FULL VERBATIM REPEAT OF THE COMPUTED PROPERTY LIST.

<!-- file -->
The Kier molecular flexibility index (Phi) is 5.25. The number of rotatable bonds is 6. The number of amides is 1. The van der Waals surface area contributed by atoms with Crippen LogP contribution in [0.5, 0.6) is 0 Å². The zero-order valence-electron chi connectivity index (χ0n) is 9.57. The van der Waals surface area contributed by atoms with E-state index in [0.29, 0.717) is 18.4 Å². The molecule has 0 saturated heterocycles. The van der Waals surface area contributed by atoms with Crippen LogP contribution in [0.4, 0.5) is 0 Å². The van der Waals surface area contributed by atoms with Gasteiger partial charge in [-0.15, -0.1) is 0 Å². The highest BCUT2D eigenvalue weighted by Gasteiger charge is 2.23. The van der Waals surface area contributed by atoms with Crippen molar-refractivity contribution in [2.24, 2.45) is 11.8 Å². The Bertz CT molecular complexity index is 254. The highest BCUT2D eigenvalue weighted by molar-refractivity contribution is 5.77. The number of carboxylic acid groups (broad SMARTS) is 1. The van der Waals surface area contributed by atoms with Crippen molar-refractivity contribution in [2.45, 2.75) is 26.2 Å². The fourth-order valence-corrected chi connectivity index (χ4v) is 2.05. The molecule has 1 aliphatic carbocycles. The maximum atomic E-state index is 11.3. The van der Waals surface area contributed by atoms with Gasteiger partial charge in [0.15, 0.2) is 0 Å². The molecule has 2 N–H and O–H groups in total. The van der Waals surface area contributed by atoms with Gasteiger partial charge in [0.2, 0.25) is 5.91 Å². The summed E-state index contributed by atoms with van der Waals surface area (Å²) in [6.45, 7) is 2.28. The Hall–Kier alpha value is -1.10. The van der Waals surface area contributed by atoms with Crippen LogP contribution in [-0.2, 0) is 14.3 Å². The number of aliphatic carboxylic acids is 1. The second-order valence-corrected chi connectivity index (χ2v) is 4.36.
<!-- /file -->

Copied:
The Kier molecular flexibility index (Phi) is 5.25. The number of rotatable bonds is 6. The number of amides is 1. The van der Waals surface area contributed by atoms with Crippen LogP contribution in [0.5, 0.6) is 0 Å². The zero-order valence-electron chi connectivity index (χ0n) is 9.57. The van der Waals surface area contributed by atoms with E-state index in [0.29, 0.717) is 18.4 Å². The molecule has 0 saturated heterocycles. The van der Waals surface area contributed by atoms with Crippen LogP contribution in [0.4, 0.5) is 0 Å². The van der Waals surface area contributed by atoms with Gasteiger partial charge in [-0.15, -0.1) is 0 Å². The highest BCUT2D eigenvalue weighted by Gasteiger charge is 2.23. The van der Waals surface area contributed by atoms with Crippen molar-refractivity contribution in [2.24, 2.45) is 11.8 Å². The Bertz CT molecular complexity index is 254. The highest BCUT2D eigenvalue weighted by molar-refractivity contribution is 5.77. The number of carboxylic acid groups (broad SMARTS) is 1. The van der Waals surface area contributed by atoms with Crippen molar-refractivity contribution in [2.45, 2.75) is 26.2 Å². The fourth-order valence-corrected chi connectivity index (χ4v) is 2.05. The molecule has 1 aliphatic carbocycles. The maximum atomic E-state index is 11.3. The van der Waals surface area contributed by atoms with Gasteiger partial charge in [0.15, 0.2) is 0 Å². The molecule has 2 N–H and O–H groups in total. The van der Waals surface area contributed by atoms with Gasteiger partial charge in [0.2, 0.25) is 5.91 Å². The summed E-state index contributed by atoms with van der Waals surface area (Å²) in [6.45, 7) is 2.28. The Hall–Kier alpha value is -1.10. The van der Waals surface area contributed by atoms with Crippen LogP contribution in [-0.2, 0) is 14.3 Å². The number of aliphatic carboxylic acids is 1. The second-order valence-corrected chi connectivity index (χ2v) is 4.36.